February 15, 2018

Cisco’s Wealthy Shareholders, Not Workers, Benefit From Trump Tax Giveaway

Company to Bring Home $67B in Offshore Profits Under Discounted Rate and Get a $10 Billion Tax Break

WASHINGTON, D.C.—Cisco Systems has just announced it will return to the U.S. $67 billion in offshore profits held in cash this quarter and spend much of the money on stock buybacks and increased dividends, and apparently spend much of the rest buying other companies. Cisco just increased its stock buyback program by $25 billion, the largest of many similar recent corporate buyback announcements. These actions are a result of the recently enacted Tax Cuts and Jobs Act.

The following is a statement by Frank Clemente, executive director, Americans for Tax Fairness:

“As predicted by many of us who opposed the massive Trump tax giveaway, Cisco is showing that the top priority of multinational corporations for their unprecedented tax cut is to shower shareholders with stock buybacks and higher dividends rather than distribute most of the benefits to workers who generate those profits.

“This tax scam is hurting Americans another way, as shown by Cisco. ATF estimates that the Trump tax giveaway will save Cisco nearly $10 billion from what it should have paid in taxes on its $67 billion in offshore profits that it plans to bring home. [See below for calculation.]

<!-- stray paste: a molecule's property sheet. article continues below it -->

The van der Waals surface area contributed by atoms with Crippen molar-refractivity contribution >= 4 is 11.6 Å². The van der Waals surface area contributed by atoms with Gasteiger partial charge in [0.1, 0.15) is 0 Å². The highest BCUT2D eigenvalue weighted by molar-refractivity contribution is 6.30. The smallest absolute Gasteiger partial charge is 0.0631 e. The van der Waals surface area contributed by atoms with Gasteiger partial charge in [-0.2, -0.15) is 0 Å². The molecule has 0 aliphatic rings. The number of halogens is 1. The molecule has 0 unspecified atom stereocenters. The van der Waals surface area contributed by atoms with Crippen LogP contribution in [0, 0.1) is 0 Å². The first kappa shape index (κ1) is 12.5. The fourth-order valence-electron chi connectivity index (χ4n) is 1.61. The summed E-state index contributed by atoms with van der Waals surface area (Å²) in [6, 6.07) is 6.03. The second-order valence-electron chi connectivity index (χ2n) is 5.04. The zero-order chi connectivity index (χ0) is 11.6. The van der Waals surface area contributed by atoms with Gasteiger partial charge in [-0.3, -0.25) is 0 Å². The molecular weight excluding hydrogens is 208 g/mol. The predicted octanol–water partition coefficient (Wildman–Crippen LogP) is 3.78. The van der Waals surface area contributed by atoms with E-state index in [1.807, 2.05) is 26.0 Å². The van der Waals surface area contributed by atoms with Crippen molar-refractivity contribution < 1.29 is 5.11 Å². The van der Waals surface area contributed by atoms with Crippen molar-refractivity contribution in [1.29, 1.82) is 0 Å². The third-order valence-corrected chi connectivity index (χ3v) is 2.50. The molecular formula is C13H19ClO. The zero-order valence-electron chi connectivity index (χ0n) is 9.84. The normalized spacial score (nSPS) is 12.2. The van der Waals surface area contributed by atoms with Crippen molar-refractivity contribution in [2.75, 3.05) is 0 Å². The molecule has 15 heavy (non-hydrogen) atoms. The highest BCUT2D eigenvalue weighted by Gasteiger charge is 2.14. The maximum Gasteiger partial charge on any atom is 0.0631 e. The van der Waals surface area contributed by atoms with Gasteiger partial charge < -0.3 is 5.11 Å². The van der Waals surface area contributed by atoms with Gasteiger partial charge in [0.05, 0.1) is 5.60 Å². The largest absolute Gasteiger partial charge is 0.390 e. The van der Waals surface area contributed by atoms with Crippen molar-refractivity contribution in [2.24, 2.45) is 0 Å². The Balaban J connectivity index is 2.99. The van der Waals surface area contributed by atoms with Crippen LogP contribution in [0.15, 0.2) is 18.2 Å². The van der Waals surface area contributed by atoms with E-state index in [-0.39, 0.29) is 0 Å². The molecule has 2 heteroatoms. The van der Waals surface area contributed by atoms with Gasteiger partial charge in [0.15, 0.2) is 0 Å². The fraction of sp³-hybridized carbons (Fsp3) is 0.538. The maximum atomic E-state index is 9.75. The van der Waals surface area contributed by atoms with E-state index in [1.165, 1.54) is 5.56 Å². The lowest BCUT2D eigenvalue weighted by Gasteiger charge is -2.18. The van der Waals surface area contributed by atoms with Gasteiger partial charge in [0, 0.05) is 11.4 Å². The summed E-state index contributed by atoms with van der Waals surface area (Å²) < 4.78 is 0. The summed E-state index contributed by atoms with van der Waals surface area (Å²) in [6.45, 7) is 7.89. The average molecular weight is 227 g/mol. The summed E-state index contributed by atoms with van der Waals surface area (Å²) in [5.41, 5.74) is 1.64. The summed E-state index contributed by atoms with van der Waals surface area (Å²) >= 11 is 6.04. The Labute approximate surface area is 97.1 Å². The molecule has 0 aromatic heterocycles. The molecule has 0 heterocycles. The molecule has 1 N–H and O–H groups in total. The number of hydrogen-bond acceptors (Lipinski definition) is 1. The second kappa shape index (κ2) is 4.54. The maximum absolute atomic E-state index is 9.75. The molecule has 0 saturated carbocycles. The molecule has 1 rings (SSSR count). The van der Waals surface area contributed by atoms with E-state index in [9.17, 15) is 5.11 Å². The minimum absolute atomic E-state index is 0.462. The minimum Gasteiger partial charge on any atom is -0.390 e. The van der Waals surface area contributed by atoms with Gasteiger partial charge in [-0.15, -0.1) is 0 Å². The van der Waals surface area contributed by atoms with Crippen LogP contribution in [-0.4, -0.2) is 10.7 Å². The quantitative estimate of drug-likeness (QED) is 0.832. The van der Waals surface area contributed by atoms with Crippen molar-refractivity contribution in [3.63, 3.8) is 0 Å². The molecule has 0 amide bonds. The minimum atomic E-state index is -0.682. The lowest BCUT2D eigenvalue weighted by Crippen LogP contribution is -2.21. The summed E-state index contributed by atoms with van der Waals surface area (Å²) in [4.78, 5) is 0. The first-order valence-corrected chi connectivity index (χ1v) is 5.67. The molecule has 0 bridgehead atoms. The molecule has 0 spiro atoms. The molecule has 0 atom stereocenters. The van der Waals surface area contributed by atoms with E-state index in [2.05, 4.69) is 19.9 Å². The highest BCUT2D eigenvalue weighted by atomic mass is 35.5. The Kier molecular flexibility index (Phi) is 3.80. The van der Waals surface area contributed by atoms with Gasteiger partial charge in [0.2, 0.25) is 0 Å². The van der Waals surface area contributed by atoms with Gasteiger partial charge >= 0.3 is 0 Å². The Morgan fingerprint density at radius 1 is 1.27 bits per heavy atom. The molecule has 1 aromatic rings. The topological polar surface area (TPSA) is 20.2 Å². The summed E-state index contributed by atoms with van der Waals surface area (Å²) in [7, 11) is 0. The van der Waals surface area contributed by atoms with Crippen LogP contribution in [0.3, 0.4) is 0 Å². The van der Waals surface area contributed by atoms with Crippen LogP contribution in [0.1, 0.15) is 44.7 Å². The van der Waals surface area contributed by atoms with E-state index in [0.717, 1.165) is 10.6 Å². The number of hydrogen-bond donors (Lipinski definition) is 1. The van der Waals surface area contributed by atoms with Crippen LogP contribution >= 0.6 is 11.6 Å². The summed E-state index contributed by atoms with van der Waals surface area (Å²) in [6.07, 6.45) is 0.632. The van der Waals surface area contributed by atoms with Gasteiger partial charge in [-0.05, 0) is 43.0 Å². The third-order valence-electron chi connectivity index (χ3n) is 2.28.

“Cisco’s huge, unwarranted tax savings on its offshore cash, its failure to share any of it with its workers, and its big payoff to wealthy shareholders all show what’s wrong with the Trump-GOP tax scam that’s now law. Instead of allowing multinational corporations to bring home their foreign profits at a steep discount, Congress should have demanded that they pay what they really owed on their offshore profits. Then we’d have enough money for a real infrastructure program, among many other priorities of the American people. Once again, wealthy CEOs and shareholders trump working people under this tax giveaway.”

Explanation of Cisco taxes owed on offshore profits: Under the old rules, American corporations owed the full 35% U.S. tax rate on offshore profits once they were brought home, less a dollar-for-dollar credit for foreign taxes paid. Cisco reported paying a 7.2% foreign tax rate over the eight-year period 2008-15, according to the Institute on Taxation and Economic Policy. That would mean it owed a U.S. tax rate of 27.8% (35% minus 7.2%) on its offshore profits. Assuming this rate also applies to its untaxed offshore profits, we estimate Cisco would have owed $18.6 billion on the $67 billion it plans to repatriate. Under the new tax law, Cisco reports it will pay only $9 billion on these profits.